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A Very Special Episode

28 August 2012

Another year, another upcoming season, another influx of exciting young prospects. But comrades, there’s Something We Need To Talk About before the season gets underway in a little over a month.

Things are very different for our young Bulldogs these days. They face more challenges as players and as representatives of their schools than players did even a few years ago, and so we are forced to discuss this very sensitive and explosive topic.


Yes, Twitter, the micro-blogging platform to where all those meaningless, attention-whoring Facebook statuses have migrated. Many tUMD athletes, fans, alumni and staff are on Twitter (as am I! But I am warning you, it is RWD uncensored. Yes, that’s right. I tweet words I would never blog [And yes I know this is a terrible You Tube clip].) Twitter is neat in a lot of ways. It has allowed me to connect with more readers, it also allows me to comment on games live and give sporadic score updates, and even to interact with players (on a limited scale, as I am a creepy creeper).

Twitter comes with a lot of problems, however.

1. Twitter is unfiltered.
Underage players tweet about drinking. Players who have reached the age of majority use slurs, racial or otherwise. Most guys use discretion and speak vaguely about drinking, avoid posting pictures of themselves or their teammates with alcohol, and don’t use offensive words. (Note that I don’t consider regular swearing actually offensive.) However, if even a few do, it reflects poorly on both the player and the team/institution they represent. This ties in to the second problem, which is…

2. Twitter lets people tweet, sometimes directly to players, all those rage-filled tirades that used to be drowned out by crowd noise or shouted at our televisions.
This doesn’t happen so much on the college level, although sometimes it does. My advice to anyone who receives such tweets is, laugh it off. Ignore it. Respond neutrally, if you must, with a little “Thanks, buddy!” or something like that. Don’t get anyone else involved. The other day I witnessed a Twins player whining about the haters, re-tweeting what the haters were saying, and then responding to the haters in such a way everyone could see (I’m not going to bother explaining this further for non-tweeters, because it’s sort of a long and boring discussion.) This a. gives morons attention, b. escalates the situation either by inviting additional comments from the original person, or by involving additional parties and c. alienates fans who don’t want to see players stooping to that level and/or clogging their feeds with stupid morons. So, fans, don’t be stupid, and players, ignore the stupid people.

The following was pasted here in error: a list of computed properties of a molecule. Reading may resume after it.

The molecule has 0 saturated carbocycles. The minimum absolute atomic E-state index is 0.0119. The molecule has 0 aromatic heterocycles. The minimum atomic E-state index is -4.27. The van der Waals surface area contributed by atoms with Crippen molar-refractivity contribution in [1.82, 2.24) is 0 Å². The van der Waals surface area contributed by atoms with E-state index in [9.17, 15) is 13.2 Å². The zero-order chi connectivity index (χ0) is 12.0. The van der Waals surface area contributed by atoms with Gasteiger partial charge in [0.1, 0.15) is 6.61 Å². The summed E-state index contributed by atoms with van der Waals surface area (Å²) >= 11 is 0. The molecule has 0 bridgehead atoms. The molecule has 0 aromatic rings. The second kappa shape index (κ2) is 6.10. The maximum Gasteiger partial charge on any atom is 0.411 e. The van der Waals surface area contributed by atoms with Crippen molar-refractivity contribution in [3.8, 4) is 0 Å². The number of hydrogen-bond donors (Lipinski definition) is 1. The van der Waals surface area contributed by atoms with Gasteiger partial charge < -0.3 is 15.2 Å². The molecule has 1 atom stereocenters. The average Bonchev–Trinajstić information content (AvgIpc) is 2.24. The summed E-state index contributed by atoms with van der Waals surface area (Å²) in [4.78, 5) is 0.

This is literally the lowest form of interaction between a player and a fan. First of all, it is not a real interaction at all. All a player does is hit a button and then everyone else sees this dumb person’s tweet, which could range from “CAN I GET A RETWEET FOR YOUR BIGGEST FAN EVER IN THE WHOLE WILD WORLD!!!!12!11ones!!!! ZOMG!!!” to one fan who, I swear to you, asked “Can I get a re-tweet for my uncle who committed suicide, he was a big Twins fan!” People also ask for re-tweets for various charity cases without offering any sort of solution. I am not sure that re-tweets cure cancer/multiple sclerosis/29 stab wounds in the back. It is also lazy on the part of the player. I successfully convinced a Vikings player (I won’t name names but he did kick a Packer in the groin last year) that a better way to interact with fans asking for retweets would be a reply to the fan individually, because it is personal and it also doesn’t clog up the Twitter feeds of the other 99.9999999999% of the person’s followers.

Hm, I broke form there a little bit, probably because that last one really grinds my gears.

Most schools and teams have social media policies in place (sadly, policies that do not include a punitive ban on re-tweets, yet), but they should probably just consider printing out this blog post and posting it in the locker room. I assume tUMD already does that with every blog I write, but just in case, it’s what I advise.

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